The beautiful purity still seen in the very young is all too fleeting. The disillusion and crudity of a sinful world touches all of us, and what Satan had suggested to Eve would be a great advantage, became in reality a bitter burden, borne by all humanity. Eating the forbidden fruit, he said, would make them like God, knowing good and evil (Genesis 3: 1-6). We are more conscious of evil in our modern world than ever our forebears were, saturated as we are with instant news, predominantly of trouble, conflict, cruelty and disaster. But thank God that He permits us a vision of innocence, of purity, of goodness, in the face of a little child, an example, Jesus declared, to all who would enter His promised Kingdom.


What About Boredom?

Dorothy Parker, American poet and critic of the mid-20th century, is reputed to have said that the cure for boredom is curiosity, and that there is no cure for curiosity. Are you ever bored?


Now there’s a risky question to ask as I look around for yawns or drooping eyelids!


Sometimes we may find ourselves in company that is less than inspiring, where efforts to arouse interest are met with a grunt. We probably all know somebody who loves to be miserable, and gloominess has become almost a fashion. For a prime example of world-weariness read Ecclesiastes chapters 1 and 2. It will either send you into a temporary depression, or set you chuckling at the enormity of Solomon’s disillusionment with life, and in particular his fear of the grim reaper.


We have a welcome contrast in the confidence of another patriarch, even in his deepest affliction: ‘If a man die, shall he live again? all the days of my appointed time will I wait, till my change come’ (Job 14: 14, King James Version). Job answered his own question. He knew, as we do, that a Redeemer would in due time call him forth from the grave.


We don’t have all the answers, but are we still asking? Children naturally want to know what happens when somebody dies, and even the non-religious have an inbuilt reluctance to accept that death ends everything. The Apostle Paul reminded the early Christians that ‘No eye has seen, no ear has heard, no mind has conceived what God has prepared for those who love him’ (1 Corinthians 2: 9). The prospect of having our eyes and ears opened to God’s plans for our future surely takes some of the sting out of death. We awake in the morning to a new, exciting adventure into eternity.


No excuse then, for being bored, uninterested, pessimistic. Didn’t Jesus say ‘be of good cheer; I have overcome the world’?


May We Question the Almighty?

Sophie’s Daddy delighted in his daughter’s curiosity and treasured her simple trust. How can we think that our loving Heavenly Father is less pleased at our own persistent asking for answers? Our own sketchy grasp of God’s plan we owe largely to the faithful prophets of the past: ‘Surely the Sovereign LORD does nothing without revealing his plan to his servants the prophets’ (Amos 3: 7). Had they questioned the Lord? Surely they had! And the answers they received are recorded in what we refer to as ‘the word of God’. The Bible is not merely a collection of moral instructions or words of comfort. It is the gift of a loving Father who delights to answer your questions and mine, and says ‘Come now, let us reason together’ (Isaiah 1: 18).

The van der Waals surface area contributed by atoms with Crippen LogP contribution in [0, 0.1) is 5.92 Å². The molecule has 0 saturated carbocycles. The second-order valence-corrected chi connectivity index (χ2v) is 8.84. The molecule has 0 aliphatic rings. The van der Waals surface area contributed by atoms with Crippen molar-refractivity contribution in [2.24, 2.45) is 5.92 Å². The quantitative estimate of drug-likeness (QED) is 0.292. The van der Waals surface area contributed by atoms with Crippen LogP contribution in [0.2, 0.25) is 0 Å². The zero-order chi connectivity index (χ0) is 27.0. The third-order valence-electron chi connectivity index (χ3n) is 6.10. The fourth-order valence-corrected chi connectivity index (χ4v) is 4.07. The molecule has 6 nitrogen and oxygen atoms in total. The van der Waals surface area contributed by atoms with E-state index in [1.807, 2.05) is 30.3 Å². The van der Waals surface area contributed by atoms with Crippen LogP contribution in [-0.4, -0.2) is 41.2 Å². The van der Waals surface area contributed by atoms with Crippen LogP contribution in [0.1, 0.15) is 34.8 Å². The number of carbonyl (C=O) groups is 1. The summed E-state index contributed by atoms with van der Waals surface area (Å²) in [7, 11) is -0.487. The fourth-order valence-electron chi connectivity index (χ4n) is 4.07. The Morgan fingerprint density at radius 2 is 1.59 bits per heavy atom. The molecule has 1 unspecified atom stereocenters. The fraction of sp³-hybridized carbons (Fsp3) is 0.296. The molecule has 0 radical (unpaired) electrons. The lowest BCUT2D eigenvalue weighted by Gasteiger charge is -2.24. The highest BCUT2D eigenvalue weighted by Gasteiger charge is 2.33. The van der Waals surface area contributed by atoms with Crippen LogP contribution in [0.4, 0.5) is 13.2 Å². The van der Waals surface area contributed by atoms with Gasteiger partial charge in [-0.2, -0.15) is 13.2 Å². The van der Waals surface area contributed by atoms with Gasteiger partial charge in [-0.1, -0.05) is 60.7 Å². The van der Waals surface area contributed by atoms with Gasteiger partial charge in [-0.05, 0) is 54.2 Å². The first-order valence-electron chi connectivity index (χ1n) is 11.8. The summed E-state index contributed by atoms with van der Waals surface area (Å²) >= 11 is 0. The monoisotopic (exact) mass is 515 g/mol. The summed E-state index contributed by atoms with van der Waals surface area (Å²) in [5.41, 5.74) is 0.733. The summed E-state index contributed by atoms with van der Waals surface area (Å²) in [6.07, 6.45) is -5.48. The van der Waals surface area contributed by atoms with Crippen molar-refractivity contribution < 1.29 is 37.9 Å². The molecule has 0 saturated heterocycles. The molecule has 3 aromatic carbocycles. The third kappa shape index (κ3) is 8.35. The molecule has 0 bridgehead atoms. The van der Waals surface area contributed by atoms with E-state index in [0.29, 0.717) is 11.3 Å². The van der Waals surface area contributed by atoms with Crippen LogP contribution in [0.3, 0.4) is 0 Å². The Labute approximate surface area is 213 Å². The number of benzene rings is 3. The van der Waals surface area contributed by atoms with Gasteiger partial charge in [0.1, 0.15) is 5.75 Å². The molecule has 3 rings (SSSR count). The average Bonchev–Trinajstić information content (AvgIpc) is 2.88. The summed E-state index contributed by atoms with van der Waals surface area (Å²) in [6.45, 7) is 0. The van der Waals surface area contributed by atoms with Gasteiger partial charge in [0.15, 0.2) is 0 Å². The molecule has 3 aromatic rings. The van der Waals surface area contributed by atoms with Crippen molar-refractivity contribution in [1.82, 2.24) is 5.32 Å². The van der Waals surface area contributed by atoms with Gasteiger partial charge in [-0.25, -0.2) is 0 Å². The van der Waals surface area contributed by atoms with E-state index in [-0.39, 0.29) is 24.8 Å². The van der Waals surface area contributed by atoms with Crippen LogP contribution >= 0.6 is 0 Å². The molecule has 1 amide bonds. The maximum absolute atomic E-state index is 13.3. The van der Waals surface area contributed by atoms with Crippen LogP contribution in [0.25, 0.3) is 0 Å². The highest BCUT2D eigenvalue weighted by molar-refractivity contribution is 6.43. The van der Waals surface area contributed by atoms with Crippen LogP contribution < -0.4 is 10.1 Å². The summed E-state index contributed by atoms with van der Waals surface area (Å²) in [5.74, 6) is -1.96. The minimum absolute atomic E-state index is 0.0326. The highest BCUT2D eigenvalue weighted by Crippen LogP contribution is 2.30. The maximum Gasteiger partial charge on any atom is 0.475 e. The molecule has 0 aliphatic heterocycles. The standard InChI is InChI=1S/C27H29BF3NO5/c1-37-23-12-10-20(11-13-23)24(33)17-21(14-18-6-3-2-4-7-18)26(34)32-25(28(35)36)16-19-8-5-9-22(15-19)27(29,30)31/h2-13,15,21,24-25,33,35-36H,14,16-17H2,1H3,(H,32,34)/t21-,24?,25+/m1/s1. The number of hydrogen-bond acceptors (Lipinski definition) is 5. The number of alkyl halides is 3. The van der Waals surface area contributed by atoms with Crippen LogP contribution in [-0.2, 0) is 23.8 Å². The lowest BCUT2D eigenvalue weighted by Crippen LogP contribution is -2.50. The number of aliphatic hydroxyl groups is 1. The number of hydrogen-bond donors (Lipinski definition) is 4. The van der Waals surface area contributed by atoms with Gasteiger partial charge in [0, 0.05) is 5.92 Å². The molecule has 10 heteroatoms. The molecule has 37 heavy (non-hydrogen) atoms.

It isn’t enough to say: ‘God so loved the world; that’s all I need to know’, then sit and wait for the evidence of that love. The evidence has to be sought out, Scripture, reason and facts assembled and examined, and the ready appeal to the Lord must be made. So we ask our Daddy What? and Why? and When? and How?


Many who scorn the Bible nevertheless set us an example of diligence in their search for truth. Driven by some compulsive curiosity, they question everything and often come up with the answers. Where answers are illusive, they continue probing, and many in recent decades have been deeply engrossed in searching for evidence of life beyond the confines of planet Earth.


What do you think of that? As believers do we have an advantage here, knowing that there is life beyond the Earth? But where? Within this universe? Or is there perhaps a parallel universe invisible to human sight, where our Heavenly Father dwells along with all the angelic beings? Lord, where are you?


Questions, questions! We don‘t have all the answers, but we do have the assurance that whatever is good and profitable for us to know our Heavenly Father will show it to us, if only we will ask Him. Now I’ve just one more question  to Martha on the end of the back row:


Is that cup of tea ready?




Copyright November 2009